Learn more about Chris Goode and his passion for driving positive change in this conversation.

Listen now:

YouTube: https://youtu.be/zLJWqFt4rj4

Spotify: https://podcasters.spotify.com/pod/show/swopehealth/episodes/One-on-One-with-Swope-Health-Chris-Goode-e25f7cp

Swope Health presents a Health Equity Town Hall, June 15

Swope Health invites you to join us for the second event in our Social Drivers Series, a Health Equity Town Hall, Thursday, June 15, at the Kansas City Public Library, Plaza Branch, 4801 Main St., Kansas City.

The event begins with a reception at 5 pm, followed by the discussion starting at 6 pm in the Truman Forum Auditorium. The event is free and open to the public.

The Centers for Disease Control and Prevention defines social drivers of health as the nonmedical factors that influence health outcomes. They are the conditions in which people are born, grow, work, live and age and the wider set of forces and systems shaping the conditions of daily life.

These factors are broadly categorized as:

  • Economic policies and systems, impacting economic inclusion and stability
  • Education and access to education
  • Access to healthcare and quality of healthcare
  • Housing and the built environment, including access to clean water, green space, healthy food
  • Social justice policies, political systems, racism

This discussion brings together an expert panel to address Kansas City’s record in healthcare access and examine current data on disparities in healthcare among people of color vs white individuals, and to examine policies and initiatives to drive change. The discussion will be moderated by Ruth Ramsey, publisher and editor in chief of Our Health Matters, a Kansas City-based magazine offering health and wellness guidance for more than 18 years.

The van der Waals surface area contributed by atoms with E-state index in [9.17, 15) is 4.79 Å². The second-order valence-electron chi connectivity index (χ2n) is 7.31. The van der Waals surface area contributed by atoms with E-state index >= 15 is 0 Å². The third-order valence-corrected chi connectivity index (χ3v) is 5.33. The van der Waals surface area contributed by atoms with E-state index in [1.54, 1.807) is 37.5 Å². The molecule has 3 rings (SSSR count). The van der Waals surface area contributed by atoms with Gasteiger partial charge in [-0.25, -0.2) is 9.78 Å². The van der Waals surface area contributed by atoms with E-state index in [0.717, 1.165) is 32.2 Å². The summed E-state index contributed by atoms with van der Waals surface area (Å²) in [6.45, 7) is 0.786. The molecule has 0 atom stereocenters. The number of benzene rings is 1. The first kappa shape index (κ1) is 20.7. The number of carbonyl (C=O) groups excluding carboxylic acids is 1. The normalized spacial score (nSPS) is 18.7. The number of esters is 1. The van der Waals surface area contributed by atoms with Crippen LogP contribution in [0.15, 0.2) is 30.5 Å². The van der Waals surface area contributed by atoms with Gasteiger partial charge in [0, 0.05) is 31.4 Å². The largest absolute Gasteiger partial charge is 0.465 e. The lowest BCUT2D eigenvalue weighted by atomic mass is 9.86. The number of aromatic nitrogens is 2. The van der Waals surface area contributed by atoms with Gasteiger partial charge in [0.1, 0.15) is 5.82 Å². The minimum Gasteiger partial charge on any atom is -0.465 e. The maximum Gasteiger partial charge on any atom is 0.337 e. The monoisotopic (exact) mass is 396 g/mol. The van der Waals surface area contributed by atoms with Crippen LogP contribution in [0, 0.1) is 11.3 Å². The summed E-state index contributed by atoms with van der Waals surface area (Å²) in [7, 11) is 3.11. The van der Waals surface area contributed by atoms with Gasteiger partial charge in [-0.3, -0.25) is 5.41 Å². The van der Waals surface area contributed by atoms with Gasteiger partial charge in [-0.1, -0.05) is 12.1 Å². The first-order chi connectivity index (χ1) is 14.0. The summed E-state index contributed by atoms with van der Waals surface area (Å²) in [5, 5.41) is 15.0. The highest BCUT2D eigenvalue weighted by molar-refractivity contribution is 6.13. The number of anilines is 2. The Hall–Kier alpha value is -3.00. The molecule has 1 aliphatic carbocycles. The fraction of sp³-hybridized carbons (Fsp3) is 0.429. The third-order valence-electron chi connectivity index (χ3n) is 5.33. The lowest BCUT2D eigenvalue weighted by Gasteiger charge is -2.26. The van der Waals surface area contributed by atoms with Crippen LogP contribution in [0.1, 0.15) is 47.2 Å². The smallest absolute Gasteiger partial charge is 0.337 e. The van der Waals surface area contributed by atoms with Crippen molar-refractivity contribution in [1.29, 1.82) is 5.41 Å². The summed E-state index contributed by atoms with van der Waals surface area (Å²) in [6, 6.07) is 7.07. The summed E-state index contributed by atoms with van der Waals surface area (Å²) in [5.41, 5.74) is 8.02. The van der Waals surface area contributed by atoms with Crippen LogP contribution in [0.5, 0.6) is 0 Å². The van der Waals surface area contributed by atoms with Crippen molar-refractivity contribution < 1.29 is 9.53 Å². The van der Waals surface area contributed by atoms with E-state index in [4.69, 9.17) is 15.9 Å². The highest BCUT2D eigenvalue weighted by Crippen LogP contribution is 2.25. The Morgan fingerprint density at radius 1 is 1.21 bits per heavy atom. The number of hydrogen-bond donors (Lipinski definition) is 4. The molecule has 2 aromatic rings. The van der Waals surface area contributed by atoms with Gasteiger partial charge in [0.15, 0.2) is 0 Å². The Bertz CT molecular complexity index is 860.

Panelists are:

Jeron Ravin, J.D., president and CEO of Swope Health, the voice of community health in Kansas City. Swope Health annually serves more than 44,000 patients at 16 centers throughout the greater Kansas City metropolitan area. Ravin is an advocate for health equity and works with federal, state and local leaders to advance policies for a more just and equitable society. He also serves on the board of directors of the National Association of Community Health Centers, Missouri Primary Care Association, Research Medical Center, KC Civic Council and many other professional associations and charitable organizations.